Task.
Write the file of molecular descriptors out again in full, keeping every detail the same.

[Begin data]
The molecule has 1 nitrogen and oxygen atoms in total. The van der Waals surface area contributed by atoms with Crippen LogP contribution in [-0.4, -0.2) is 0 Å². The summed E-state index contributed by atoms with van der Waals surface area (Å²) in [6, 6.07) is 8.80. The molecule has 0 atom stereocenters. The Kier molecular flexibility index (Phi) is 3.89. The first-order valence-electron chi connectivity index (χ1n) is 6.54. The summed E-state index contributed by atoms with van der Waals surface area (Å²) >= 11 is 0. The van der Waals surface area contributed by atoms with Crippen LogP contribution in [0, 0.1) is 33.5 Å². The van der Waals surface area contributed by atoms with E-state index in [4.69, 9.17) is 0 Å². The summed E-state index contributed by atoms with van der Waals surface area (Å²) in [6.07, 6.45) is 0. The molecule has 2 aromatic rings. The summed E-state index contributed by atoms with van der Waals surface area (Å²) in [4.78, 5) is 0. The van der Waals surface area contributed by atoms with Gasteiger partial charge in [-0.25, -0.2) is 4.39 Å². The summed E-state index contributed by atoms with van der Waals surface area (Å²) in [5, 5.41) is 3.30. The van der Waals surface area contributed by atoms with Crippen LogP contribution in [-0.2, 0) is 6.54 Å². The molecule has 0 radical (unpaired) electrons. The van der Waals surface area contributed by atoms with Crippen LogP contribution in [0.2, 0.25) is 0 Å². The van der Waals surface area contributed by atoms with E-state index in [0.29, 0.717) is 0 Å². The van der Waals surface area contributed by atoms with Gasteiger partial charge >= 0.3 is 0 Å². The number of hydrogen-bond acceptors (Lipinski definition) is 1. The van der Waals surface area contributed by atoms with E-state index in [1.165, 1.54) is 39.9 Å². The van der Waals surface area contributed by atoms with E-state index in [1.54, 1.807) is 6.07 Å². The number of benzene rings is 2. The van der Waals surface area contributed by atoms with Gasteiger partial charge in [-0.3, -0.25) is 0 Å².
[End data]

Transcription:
The molecule has 1 nitrogen and oxygen atoms in total. The van der Waals surface area contributed by atoms with Crippen LogP contribution in [-0.4, -0.2) is 0 Å². The summed E-state index contributed by atoms with van der Waals surface area (Å²) in [6, 6.07) is 8.80. The molecule has 0 atom stereocenters. The Kier molecular flexibility index (Phi) is 3.89. The first-order valence-electron chi connectivity index (χ1n) is 6.54. The summed E-state index contributed by atoms with van der Waals surface area (Å²) >= 11 is 0. The van der Waals surface area contributed by atoms with Crippen LogP contribution in [0, 0.1) is 33.5 Å². The van der Waals surface area contributed by atoms with E-state index in [4.69, 9.17) is 0 Å². The summed E-state index contributed by atoms with van der Waals surface area (Å²) in [6.07, 6.45) is 0. The molecule has 2 aromatic rings. The summed E-state index contributed by atoms with van der Waals surface area (Å²) in [4.78, 5) is 0. The van der Waals surface area contributed by atoms with Gasteiger partial charge in [-0.25, -0.2) is 4.39 Å². The summed E-state index contributed by atoms with van der Waals surface area (Å²) in [5, 5.41) is 3.30. The van der Waals surface area contributed by atoms with Crippen LogP contribution in [-0.2, 0) is 6.54 Å². The molecule has 0 radical (unpaired) electrons. The van der Waals surface area contributed by atoms with Crippen LogP contribution in [0.2, 0.25) is 0 Å². The van der Waals surface area contributed by atoms with E-state index in [0.29, 0.717) is 0 Å². The van der Waals surface area contributed by atoms with Gasteiger partial charge >= 0.3 is 0 Å². The number of hydrogen-bond acceptors (Lipinski definition) is 1. The van der Waals surface area contributed by atoms with E-state index in [1.165, 1.54) is 39.9 Å². The van der Waals surface area contributed by atoms with E-state index in [1.54, 1.807) is 6.07 Å². The number of benzene rings is 2. The van der Waals surface area contributed by atoms with Gasteiger partial charge in [-0.3, -0.25) is 0 Å².